If you grew up in the 60s and 70s like I did, you were fortunate to have grown up in the heyday of rock ‘n’ roll. Of course if you grew up in the 80s era of hair bands or the 90s of grunge, you would think those were the days, but of course you would be wrong (I would put a smiley face here, but hopefully sarcasm isn’t lost in the age of emoji). I thought about this when I read a piece about Bruce Springsteen recently closing out the LA Sports Arena with one of its final concerts before the relic (can you believe it’s over 50 years old? Now that’s old!) is torn down to make way for of all things a soccer stadium. (Don’t get me started on that un-American sport that is corrupting America’s youth with boredom and zero-zero ties.) About rock ‘n’ roll the author asks the salient question for we boomer rockers:
But at a moment when new rock music is the least visible it’s ever been — thoroughly overshadowed in the mainstream by pop, country, hip-hop and dance music — is nostalgia the only viable path forward?
Apparently so. Arena rock today is music for the geriatric set. Classic rock the staple of FM music stations around the country. Obviously because my generation refuses to die before it gets old.
If you are one of those, you might remember something referred to as “garage bands” back in the day, as they say. The garage was the minor leagues of future rockers who one day might be “called up to the big show.” It’s where they paid their dues so they could play at “keg parties” to get the word out that they were going to be the next Zeppelin or The Who or Deep Purple or The Doors, and so on and on. Those were heady days for aspiring rockers like me. I’d go to those parties and learn from the lead guitarist how to play all kinds of songs, and dream of the day I’d be playing in arenas in front of multitudes. I grew up in southern California and remember Van Halen playing keg parties before they became Van Halen. I was blown away one day as a freshman in college (1978) when I turned on the radio in my car and heard “Runnin’ with the Devil.” No way! They made it!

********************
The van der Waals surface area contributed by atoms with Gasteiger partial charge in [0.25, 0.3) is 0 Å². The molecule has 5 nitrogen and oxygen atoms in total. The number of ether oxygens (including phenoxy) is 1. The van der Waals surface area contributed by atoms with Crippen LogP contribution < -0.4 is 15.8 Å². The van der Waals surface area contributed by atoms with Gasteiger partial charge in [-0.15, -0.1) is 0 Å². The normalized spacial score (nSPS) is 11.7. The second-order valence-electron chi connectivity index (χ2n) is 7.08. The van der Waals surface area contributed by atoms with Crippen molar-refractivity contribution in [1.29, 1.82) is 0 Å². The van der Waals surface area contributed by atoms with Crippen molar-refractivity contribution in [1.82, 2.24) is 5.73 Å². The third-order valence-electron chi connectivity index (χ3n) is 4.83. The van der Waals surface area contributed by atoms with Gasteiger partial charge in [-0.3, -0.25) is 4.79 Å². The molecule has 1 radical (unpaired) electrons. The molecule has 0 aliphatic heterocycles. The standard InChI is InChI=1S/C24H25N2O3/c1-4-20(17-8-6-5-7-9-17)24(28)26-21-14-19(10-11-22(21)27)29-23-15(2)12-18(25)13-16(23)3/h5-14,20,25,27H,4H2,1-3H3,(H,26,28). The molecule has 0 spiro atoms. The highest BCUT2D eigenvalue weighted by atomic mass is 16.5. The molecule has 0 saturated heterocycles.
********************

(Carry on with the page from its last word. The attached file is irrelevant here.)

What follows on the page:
Alas, garage bands and keg parties are a thing of the past. There are no more rock bands of inspired youth who will take up the torch and pass the music to the next generation. Garages are just things where cars are parked and junk stored. They no longer inspire dreams and possibilities of arena rock glory. My 14-year-old-obsessed-with-music-son is exhibit A (take a bow, Dominic). He’s been taking piano lessons for several years now. We have an electric, acoustic and recently purchased classical guitar (and no kidding, he’s fired up now about learning Classical Gas, circa 1968!), as well as a keyboard that he got for Christmas that can pretty much make any sound under heaven. But guess what music inspires him. It’s all 40 or so years old! The exception is neo-progressive rock like Spock’s Beard, mainly because my brother was in the band for 15 years, and Neal Morse is a musical genius. But those guys are all old farts now too!
Maybe rock is inherently limiting, all three chords of it, but I don’t buy it. The musical genres mentioned in the Times’ piece quoted above are all just as limited in their raw material. The stories we watch on TV or at the movies take from the same basic narratives we read in the Bible, ancient Greek literature or Shakespeare. There is nothing new under the sun, but there are ways to make fresh what is given to us in creation provided the proper inspiration. Unfortunately it seems garages, arenas and rock are destined to go the way of big bands and swing, crooners and the Rat Pack, or the quintessential extinct species, the dodo bird. One can always dream, but Springsteen, The Rolling Stones and U2 don’t give us much hope.